ERIC Number: ED155820
Record Type: RIE
Publication Date: 1978-Feb
Reference Count: 0
Deviant Subcultures and the Schools.
Coleman, James William
One of 52 theoretical papers on school crime and its relation to poverty, this chapter states that careful examination of juvenile crime reveals that it is primarily a subcultural phenomenon. The principal types of juvenile crime, such as drug use, vandalism, and theft, are usually committed by groups with their own distinctive attitudes, values, and perspectives--groups of juveniles who are part of a deviant subculture. Given this fact, the role of the schools in the etiology of deviant subcultures becomes highly important. Several recommendations for school policy are made on the basis of subculture theory, including the restructuring of educational institutions to reduce the students' sense of alienation and status deprivation and the creation of programs to encourage involvement in nondeviant subcultures. (Author/MLF)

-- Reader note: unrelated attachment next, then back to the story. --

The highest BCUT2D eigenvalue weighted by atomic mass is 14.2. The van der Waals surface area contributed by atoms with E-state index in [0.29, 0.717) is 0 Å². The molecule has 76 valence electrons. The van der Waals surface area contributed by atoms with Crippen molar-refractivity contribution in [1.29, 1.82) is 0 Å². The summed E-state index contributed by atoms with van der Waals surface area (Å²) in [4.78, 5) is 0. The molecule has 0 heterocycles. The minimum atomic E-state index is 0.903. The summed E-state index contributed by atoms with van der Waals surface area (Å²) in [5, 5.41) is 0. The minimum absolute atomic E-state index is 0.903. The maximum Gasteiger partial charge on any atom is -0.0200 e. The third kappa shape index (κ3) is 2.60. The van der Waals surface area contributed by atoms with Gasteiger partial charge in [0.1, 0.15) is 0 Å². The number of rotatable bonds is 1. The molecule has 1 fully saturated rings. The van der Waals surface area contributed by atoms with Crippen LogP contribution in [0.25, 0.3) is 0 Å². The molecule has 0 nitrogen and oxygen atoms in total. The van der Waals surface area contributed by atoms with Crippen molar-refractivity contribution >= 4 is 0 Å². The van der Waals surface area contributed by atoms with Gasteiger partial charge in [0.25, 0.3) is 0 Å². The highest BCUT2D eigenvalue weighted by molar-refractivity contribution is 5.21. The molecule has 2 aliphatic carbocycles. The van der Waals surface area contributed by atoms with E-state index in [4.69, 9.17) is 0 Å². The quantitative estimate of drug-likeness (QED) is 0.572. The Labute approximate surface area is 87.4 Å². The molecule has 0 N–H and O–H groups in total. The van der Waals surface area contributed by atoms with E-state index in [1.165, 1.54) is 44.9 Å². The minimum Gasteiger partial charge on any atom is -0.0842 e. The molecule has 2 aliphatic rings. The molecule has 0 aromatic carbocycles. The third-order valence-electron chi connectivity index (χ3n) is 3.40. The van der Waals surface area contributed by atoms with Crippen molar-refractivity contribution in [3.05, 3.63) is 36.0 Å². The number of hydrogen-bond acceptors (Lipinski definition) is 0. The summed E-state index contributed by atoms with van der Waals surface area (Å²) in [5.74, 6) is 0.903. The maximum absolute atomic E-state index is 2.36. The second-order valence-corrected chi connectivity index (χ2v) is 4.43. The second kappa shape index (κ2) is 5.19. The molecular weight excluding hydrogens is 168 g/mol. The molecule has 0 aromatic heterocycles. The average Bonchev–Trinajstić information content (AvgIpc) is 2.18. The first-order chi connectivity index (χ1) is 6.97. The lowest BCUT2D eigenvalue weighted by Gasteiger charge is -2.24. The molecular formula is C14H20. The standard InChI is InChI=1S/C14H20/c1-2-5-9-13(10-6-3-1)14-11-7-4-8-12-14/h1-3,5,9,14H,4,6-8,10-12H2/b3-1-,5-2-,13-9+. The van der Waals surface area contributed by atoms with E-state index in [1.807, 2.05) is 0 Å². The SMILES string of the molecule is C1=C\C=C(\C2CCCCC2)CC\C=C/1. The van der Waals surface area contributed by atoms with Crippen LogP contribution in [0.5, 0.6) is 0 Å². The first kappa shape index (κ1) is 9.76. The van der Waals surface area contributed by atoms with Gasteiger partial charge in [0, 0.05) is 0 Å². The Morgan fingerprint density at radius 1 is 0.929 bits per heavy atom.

Publication Type: N/A
Education Level: N/A
Sponsor: Department of Health, Education, and Welfare, Washington, DC.
Authoring Institution: National Council on Crime and Delinquency, Hackensack, NJ. NewGate Resource Center.
Note: Chapter 5 of "Theoretical Perspectives on School Crime, Volume I"; For other papers in this volume, see EA 010 729-768